Sex offenders


I never like using the names of teenagers accused of sexually abusing young children because they are children themselves. Most likely, they were also abused. But the compassion and protectiveness one feels for such teens shouldn’t outweigh the safety of those around them — particularly before they are tried and sentenced, if they are found guilty.

This issue comes up every time I see teens charged with sexual abuse, and today it came up again. The story is pasted below because the online link has messed up in The Gazette’s database, but you can still see the firestorm of comments it generated:

The Gazette
CEDAR RAPIDS — Two Cedar Rapids teens have been charged in separate instances of second-degree sexual abuse, accused of committing sexual acts on children under the age of 12.
Hannah L. Hall, 15, of 1443 E. Bertram Rd. SE, is accused of performing a sex act on a 5 year-old child between Oct. 23, 2007, and July 24, according to court documents. She is also charged with indecent exposure, accused of exposing her genitals to the child.
Patrick W. Conlon III, 14, of 820 15th St. SE, is accused of performing a sex act on a 5year-old boy between Jan. 1, 2008 and Aug. 28, according to court documents.
Hall is set to go to trial on her charges Feb. 20 in Juvenile Court. Conlon’s Juvenile Court trial is set for March 19.

It is my job as public safety reporter to make sure my community has the information it needs to make informed decisions. We only publicize serious (mostly felony) charges against juveniles. It’s a common misconception that juvenile court records are confidential — once a petition has been filed against a juvenile in Iowa, the charges contained on it become public record unless it is sealed by a judge. Unlike “adult” court, very few petitions are dismissed from juvenile court after they are made public record because most of the work is done BEFORE charges are ever filed. That mechanism is there to protect children, and I keep that in mind every time I get access to these records.

I’m also aware that it is human nature to automatically demonize anyone who sexually abuses a child. In some instances the people who do it truly deserve to be scorned, but reserving judgment has never done me wrong. It affects me greatly to think some of these teens I write about may be hurting inside because of abuse that happened to them and are merely acting out those scenes on others. I was a victim of emotional abuse as a child, and from my own experience I can tell you patterns of unacceptable behavior carry through generations of family members. I ache for kids in much worse situations than mine.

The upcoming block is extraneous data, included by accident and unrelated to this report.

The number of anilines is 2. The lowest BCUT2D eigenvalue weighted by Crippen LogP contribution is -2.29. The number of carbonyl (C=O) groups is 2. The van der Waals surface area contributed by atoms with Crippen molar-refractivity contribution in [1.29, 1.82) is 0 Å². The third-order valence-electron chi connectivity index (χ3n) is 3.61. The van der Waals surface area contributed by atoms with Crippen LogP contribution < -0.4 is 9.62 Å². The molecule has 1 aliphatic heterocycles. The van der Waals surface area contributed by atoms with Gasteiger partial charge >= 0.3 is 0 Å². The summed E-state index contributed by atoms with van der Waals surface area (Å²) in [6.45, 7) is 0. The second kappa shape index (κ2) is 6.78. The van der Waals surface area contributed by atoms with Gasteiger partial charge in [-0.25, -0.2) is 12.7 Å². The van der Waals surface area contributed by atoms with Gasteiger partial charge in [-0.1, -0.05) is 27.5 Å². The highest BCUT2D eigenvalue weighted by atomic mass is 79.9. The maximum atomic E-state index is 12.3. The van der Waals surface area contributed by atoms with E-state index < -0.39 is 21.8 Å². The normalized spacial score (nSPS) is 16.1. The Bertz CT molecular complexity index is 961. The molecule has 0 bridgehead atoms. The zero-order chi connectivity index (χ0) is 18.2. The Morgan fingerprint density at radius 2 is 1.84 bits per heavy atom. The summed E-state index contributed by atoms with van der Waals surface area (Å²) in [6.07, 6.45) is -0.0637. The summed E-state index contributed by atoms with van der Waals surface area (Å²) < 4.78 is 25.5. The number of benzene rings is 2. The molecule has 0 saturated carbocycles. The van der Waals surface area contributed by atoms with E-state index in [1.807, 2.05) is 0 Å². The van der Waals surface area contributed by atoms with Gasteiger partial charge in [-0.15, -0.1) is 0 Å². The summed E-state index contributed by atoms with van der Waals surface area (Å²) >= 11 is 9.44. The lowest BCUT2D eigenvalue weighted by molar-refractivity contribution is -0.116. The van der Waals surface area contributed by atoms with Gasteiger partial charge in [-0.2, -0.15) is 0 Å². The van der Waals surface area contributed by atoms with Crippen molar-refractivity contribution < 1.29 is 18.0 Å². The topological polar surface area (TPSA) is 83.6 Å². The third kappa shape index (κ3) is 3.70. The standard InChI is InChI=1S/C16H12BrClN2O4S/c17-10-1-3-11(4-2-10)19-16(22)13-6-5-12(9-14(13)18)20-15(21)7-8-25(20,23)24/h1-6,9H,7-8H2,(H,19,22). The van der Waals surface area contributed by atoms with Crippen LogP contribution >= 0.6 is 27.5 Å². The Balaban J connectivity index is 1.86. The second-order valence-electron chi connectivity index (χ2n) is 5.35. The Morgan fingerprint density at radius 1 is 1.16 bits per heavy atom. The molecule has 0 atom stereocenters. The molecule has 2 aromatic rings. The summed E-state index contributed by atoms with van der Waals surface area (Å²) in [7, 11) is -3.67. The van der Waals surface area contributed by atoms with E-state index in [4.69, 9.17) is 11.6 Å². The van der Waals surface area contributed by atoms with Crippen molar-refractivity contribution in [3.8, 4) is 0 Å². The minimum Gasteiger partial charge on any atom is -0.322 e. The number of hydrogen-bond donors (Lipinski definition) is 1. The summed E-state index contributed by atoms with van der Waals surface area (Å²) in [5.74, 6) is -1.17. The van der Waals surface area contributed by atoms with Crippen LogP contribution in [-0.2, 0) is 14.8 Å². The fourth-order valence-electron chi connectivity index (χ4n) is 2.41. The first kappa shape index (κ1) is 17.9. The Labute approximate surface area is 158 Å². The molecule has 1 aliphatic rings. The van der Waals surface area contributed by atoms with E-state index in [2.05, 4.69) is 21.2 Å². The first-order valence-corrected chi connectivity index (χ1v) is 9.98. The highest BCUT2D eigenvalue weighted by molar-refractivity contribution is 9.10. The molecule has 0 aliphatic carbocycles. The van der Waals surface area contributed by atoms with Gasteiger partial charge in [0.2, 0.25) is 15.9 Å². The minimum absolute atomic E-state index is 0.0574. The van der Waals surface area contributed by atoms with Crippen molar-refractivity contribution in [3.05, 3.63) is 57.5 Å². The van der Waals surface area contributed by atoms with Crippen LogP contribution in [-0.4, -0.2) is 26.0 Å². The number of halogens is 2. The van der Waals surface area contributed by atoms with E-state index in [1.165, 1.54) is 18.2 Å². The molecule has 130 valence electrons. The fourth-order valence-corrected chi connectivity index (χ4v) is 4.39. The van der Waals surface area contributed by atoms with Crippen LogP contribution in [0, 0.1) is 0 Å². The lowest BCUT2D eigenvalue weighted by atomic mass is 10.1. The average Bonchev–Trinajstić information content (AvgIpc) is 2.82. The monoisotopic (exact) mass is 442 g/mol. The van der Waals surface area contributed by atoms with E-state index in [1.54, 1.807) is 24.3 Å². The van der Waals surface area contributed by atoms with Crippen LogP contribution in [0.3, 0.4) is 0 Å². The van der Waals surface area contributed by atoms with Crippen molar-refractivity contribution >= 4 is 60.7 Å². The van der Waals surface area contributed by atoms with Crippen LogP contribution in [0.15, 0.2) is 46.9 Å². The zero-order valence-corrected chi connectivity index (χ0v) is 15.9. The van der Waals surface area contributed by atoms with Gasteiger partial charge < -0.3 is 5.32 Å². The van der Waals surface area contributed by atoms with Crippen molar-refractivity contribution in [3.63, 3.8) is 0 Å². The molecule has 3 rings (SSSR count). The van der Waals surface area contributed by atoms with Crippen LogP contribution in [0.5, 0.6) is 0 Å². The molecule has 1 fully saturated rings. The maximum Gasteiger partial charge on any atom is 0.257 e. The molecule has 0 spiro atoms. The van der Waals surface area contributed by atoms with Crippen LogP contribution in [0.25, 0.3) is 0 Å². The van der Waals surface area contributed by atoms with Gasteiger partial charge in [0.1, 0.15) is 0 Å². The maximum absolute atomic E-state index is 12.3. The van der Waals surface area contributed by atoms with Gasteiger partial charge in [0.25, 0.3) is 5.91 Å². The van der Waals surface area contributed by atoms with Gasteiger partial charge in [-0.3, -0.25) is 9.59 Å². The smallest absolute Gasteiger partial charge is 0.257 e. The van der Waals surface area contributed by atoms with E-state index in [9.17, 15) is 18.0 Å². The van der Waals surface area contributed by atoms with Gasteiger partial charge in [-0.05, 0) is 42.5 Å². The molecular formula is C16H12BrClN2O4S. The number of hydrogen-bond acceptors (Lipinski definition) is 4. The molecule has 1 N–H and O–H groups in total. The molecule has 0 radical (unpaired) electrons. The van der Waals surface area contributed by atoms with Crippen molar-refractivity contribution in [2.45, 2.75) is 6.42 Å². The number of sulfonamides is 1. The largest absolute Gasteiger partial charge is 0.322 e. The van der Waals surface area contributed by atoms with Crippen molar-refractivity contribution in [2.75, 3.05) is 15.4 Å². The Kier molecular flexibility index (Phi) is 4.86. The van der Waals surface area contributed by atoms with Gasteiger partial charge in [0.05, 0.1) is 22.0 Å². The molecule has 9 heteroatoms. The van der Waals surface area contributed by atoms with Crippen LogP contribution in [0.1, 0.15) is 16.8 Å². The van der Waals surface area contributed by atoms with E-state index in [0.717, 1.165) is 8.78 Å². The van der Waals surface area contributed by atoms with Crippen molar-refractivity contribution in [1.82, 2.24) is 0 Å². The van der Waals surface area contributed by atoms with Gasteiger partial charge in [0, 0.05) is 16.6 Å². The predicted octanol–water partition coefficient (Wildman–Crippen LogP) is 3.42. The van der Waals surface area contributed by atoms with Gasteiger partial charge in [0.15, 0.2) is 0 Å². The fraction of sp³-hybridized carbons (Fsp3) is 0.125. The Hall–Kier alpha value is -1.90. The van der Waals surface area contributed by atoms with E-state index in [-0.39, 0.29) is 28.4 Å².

Perhaps identifying these patterns of abuse will eventually lead to a better society through the treatment of these teens who are caught in the middle.

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I’m pretty sure it’s a bad idea, especially for people like Eugene Anderson. I watched KGAN’s story on Eugene tonight with interest, mainly because they probably got the idea from my coverage on sex offenders who are allowed to live in parking lots and under bridges, as well as the change of address listings I’ve started putting in our Police Log. But I’m also interested because I know the law that helped force him there needs to be changed.

Anderson was convicted of raping his stepdaughter while displaying a dangerous weapon in 1994 outside of Iowa. He was later released from jail, and he showed up in Cedar Rapids 10 years later. He registered his address as 531 12th St. SE and within 3 years was twice charged with failure to register his correct whereabouts with the Sheriff’s Office. After he served his jail time for the last charge, he registered his address as living underneath the Third Street bridge in mid-November. And, apparently, he’s keeping true to his word.

KGAN reporter Chris Jose went down there tonight to talk to Anderson, and he found him. He told Jose that he doesn’t want anyone to feel sorry for him, but that people should try living a week in his shoes. Basically, he wanders the streets of Cedar Rapids all day because he has nowhere else to go, then sleeps under a bridge. Sounds like a good plan for a guy convicted of violently raping his stepdaughter, no?

Here’s an idea — how about trying to make this guy’s life better instead of worse? He’s got no money, no house, no job, no family. He says he doesn’t break the law, but what’s he got to lose? Clearly, he hasn’t always been a good guy, but laws like Iowa’s 2,000-foot law haven’t made it any easier on him post-conviction. Don’t we  need to plan for the reintegration of ALL criminals into our communities once they’ve completed their sentences and try to help them become awesome, healthy tax-paying citizens such as ourselves? After all, the only difference between them and us is that they got caught doing something wrong.

So kudos to you, Chris Jose. I’ve been able to catch up with very few registered sex offenders in my time. Especially in the bitter cold.